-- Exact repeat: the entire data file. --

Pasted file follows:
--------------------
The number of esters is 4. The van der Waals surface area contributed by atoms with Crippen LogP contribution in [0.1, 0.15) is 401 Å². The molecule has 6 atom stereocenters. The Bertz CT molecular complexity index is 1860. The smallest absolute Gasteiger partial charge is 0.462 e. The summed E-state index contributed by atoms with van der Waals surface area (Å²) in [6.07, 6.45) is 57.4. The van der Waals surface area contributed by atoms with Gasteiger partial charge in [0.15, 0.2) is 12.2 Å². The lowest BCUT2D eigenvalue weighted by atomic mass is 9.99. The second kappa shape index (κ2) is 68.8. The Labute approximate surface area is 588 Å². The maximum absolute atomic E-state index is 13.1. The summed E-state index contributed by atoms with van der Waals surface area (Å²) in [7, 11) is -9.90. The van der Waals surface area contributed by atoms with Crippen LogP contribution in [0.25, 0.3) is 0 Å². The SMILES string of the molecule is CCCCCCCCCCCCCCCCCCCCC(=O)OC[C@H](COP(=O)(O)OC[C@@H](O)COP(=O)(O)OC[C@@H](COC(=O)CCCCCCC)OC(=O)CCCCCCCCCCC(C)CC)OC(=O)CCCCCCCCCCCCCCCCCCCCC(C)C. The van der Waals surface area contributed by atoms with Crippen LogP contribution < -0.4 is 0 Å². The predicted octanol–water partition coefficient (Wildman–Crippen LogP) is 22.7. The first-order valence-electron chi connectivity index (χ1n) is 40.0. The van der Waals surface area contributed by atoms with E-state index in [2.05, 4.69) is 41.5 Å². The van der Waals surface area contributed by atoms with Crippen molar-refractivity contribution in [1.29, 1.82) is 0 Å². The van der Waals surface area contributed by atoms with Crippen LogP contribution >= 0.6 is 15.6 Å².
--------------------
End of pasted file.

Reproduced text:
The number of esters is 4. The van der Waals surface area contributed by atoms with Crippen LogP contribution in [0.1, 0.15) is 401 Å². The molecule has 6 atom stereocenters. The Bertz CT molecular complexity index is 1860. The smallest absolute Gasteiger partial charge is 0.462 e. The summed E-state index contributed by atoms with van der Waals surface area (Å²) in [6.07, 6.45) is 57.4. The van der Waals surface area contributed by atoms with Gasteiger partial charge in [0.15, 0.2) is 12.2 Å². The lowest BCUT2D eigenvalue weighted by atomic mass is 9.99. The second kappa shape index (κ2) is 68.8. The Labute approximate surface area is 588 Å². The maximum absolute atomic E-state index is 13.1. The summed E-state index contributed by atoms with van der Waals surface area (Å²) in [7, 11) is -9.90. The van der Waals surface area contributed by atoms with Crippen LogP contribution in [0.25, 0.3) is 0 Å². The SMILES string of the molecule is CCCCCCCCCCCCCCCCCCCCC(=O)OC[C@H](COP(=O)(O)OC[C@@H](O)COP(=O)(O)OC[C@@H](COC(=O)CCCCCCC)OC(=O)CCCCCCCCCCC(C)CC)OC(=O)CCCCCCCCCCCCCCCCCCCCC(C)C. The van der Waals surface area contributed by atoms with Crippen LogP contribution < -0.4 is 0 Å². The predicted octanol–water partition coefficient (Wildman–Crippen LogP) is 22.7. The first-order valence-electron chi connectivity index (χ1n) is 40.0. The van der Waals surface area contributed by atoms with E-state index in [2.05, 4.69) is 41.5 Å². The van der Waals surface area contributed by atoms with Crippen molar-refractivity contribution in [1.29, 1.82) is 0 Å². The van der Waals surface area contributed by atoms with Crippen LogP contribution >= 0.6 is 15.6 Å².